Central potential problem

1. Mar 6, 2012

fluidistic

1. The problem statement, all variables and given/known data
A particle of mass m is under a central potential of the form $U(r)=-\frac{\alpha }{r^2}$ where alpha is a positive constant.
At time t=0, the spherical coordinates of the particle are worth $r=r_0$, $\theta = \pi /2$ and $\phi=0$. The corresponding time derivatives are given by $\dot r <0$, $\dot \theta =0$ and $\dot \phi \neq 0$.
The total energy is 0 and the modulus of the angular momentum is worth $\sqrt {m \alpha }$.
1)Write down the Lagrangian of the particule.
2)Find $r(t)$ and $\dot r (t)$ expressed in terms of m, alpha and $r_0$.
3)Same as in 2) but with phi(t) and $\dot \phi (t)$ and find the trajectory $r(\phi )$.
4)Calculate the time in which the particle reach the origin of the coordinate system. How many orbits does it describes before reaching it?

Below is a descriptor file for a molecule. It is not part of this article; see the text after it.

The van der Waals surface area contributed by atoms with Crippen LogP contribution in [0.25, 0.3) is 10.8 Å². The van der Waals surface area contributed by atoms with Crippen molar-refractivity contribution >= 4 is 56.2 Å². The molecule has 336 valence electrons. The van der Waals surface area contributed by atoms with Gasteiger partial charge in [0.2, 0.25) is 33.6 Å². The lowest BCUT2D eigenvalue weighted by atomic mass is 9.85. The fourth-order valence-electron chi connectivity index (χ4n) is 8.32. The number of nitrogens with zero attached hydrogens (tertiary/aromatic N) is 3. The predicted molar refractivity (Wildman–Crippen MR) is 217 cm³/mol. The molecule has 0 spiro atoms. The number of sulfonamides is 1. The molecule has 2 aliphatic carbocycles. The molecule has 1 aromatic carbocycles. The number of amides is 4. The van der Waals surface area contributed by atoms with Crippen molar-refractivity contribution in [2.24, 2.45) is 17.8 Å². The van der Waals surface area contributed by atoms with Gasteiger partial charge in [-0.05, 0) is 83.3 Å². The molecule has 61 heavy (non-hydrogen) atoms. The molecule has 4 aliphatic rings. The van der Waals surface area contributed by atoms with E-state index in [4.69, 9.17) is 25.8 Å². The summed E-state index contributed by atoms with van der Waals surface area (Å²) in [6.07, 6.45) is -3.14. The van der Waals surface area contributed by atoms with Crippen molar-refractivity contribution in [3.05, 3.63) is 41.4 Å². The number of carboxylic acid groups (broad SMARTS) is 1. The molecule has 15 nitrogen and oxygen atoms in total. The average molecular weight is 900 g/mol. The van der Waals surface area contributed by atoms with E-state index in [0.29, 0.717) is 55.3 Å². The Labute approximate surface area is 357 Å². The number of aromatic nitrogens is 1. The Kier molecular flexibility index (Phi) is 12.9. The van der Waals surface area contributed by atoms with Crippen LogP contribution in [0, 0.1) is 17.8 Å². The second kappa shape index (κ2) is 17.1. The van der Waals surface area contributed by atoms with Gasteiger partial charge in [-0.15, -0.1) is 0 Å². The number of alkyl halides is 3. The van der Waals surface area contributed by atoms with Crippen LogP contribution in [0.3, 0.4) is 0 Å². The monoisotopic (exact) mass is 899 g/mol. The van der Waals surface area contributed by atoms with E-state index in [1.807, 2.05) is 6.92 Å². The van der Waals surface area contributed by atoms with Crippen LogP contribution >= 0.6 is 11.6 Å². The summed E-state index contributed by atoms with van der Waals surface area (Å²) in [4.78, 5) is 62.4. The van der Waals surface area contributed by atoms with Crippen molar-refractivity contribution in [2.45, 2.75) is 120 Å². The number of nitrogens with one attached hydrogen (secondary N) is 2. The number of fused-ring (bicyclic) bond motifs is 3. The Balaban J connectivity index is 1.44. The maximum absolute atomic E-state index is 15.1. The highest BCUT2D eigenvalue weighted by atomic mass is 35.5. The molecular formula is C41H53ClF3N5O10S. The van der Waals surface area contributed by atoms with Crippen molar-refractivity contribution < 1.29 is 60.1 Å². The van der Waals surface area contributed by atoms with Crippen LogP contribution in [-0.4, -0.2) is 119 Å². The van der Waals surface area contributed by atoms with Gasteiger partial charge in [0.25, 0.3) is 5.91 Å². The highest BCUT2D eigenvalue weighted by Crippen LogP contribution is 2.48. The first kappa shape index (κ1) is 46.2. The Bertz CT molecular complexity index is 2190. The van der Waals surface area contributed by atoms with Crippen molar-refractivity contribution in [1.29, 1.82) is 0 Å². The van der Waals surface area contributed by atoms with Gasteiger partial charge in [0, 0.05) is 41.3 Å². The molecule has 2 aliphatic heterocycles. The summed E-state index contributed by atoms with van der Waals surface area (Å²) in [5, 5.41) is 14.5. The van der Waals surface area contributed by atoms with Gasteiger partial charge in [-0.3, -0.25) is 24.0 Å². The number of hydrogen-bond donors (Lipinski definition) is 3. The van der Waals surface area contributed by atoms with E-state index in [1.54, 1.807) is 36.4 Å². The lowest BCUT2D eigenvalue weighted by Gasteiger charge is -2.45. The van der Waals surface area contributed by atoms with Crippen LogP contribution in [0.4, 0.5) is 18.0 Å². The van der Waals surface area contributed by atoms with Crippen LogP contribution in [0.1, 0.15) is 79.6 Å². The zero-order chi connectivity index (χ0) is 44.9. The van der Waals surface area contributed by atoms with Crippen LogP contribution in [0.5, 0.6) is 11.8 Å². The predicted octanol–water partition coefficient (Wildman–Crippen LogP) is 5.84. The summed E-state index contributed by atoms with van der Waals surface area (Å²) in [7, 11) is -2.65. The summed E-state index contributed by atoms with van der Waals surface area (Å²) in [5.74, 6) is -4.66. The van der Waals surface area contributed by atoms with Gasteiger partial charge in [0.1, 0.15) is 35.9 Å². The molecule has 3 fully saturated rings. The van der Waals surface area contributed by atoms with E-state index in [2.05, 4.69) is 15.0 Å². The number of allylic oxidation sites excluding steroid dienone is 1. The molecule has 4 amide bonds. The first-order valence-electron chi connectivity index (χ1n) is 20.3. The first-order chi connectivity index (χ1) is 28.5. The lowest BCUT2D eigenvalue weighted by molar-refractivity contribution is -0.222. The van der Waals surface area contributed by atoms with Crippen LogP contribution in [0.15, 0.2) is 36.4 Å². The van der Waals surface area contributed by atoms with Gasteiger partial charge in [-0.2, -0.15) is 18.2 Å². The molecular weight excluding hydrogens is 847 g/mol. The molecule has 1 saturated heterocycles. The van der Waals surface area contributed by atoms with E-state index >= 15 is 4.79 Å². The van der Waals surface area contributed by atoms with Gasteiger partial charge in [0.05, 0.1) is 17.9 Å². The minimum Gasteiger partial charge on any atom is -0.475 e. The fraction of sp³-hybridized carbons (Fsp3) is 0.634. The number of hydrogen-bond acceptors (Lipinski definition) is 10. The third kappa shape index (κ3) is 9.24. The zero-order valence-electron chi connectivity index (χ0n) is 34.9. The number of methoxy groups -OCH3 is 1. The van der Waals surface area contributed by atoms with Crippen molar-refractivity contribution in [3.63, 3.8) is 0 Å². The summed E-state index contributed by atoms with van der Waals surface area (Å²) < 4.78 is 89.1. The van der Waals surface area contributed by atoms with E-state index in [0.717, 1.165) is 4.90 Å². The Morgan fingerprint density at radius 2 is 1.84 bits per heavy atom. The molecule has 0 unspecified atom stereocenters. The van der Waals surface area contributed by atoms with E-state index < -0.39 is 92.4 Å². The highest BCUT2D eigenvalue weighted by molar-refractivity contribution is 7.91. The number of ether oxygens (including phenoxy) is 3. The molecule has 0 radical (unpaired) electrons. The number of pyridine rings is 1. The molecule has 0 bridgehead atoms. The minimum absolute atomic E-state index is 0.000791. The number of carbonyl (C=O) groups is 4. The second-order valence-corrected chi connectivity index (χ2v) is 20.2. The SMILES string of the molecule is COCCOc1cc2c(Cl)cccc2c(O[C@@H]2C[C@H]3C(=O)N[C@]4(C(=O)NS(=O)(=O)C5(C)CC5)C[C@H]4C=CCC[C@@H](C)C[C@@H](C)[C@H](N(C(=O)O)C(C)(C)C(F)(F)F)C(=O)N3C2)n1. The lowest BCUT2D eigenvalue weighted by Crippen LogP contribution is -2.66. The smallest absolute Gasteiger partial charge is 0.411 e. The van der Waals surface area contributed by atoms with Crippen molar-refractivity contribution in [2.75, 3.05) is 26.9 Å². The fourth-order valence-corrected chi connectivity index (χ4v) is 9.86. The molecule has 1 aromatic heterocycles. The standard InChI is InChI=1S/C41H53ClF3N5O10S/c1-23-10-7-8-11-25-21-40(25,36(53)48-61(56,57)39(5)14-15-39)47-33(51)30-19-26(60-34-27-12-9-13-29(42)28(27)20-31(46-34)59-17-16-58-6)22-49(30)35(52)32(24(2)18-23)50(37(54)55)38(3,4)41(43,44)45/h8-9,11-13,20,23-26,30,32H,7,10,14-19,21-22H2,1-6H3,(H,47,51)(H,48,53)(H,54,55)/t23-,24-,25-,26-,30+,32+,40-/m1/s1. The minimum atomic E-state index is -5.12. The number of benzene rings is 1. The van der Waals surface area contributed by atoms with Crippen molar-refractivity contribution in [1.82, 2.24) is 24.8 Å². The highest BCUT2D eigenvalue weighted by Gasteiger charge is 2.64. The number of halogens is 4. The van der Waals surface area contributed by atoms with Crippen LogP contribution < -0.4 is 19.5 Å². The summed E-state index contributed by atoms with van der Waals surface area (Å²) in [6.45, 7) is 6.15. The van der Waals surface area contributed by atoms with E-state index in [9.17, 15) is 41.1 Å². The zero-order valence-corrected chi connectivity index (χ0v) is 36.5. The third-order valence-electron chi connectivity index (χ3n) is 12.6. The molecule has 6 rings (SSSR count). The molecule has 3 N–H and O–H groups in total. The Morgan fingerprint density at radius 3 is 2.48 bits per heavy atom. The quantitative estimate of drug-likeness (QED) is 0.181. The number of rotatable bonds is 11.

2. Relevant equations
L=T-V.
E=T+V.

3. The attempt at a solution
I've made a sketch. Since theta is constant and $\theta =\pi/2$, the motion is constrained into the xy plane. Therefore the angular momentum is with respect to $\phi$, namely it is worth $P_\phi = \frac{\partial L }{\partial \dot \phi}$ where L is the Lagrangian.
In spherical coordinates, $T=\frac{m}{2}(\dot r^2+r^2 \dot \theta ^2 \sin \phi + r^2\dot \phi ^2)$. But here $\dot \theta =0$. So that $p_ \phi =mr^2 \dot \phi$. I am told that $|r^2 \dot \phi |=\sqrt {\frac{\alpha }{m}}$.
1)So that the Lagrangian reduces to $L=\frac{m}{2}(\dot r ^2 + \sqrt {\frac{\alpha }{m}} \dot \phi )+\frac{\alpha }{r^2}$.
I still didn't use the fact that the total energy vanishes...
2)Euler-Lagrange equation for r gives me $\ddot r +\frac{\alpha }{m r^3}=0$. I don't know how to solve this DE. Since $\dot r$ does not appear I think the substitution $v=\dot r$ should work, but I don't reach anything with it.
So I'm basically stuck here and I'm wondering whether I'm over complicating stuff because I'm not using the fact that $\dot r <0$ and $E=0$.
Any help is greatly appreciated.

2. Mar 8, 2012

clamtrox

Multiply both sides with $\dot{r}$ and integrate wrt t to get a first order equation.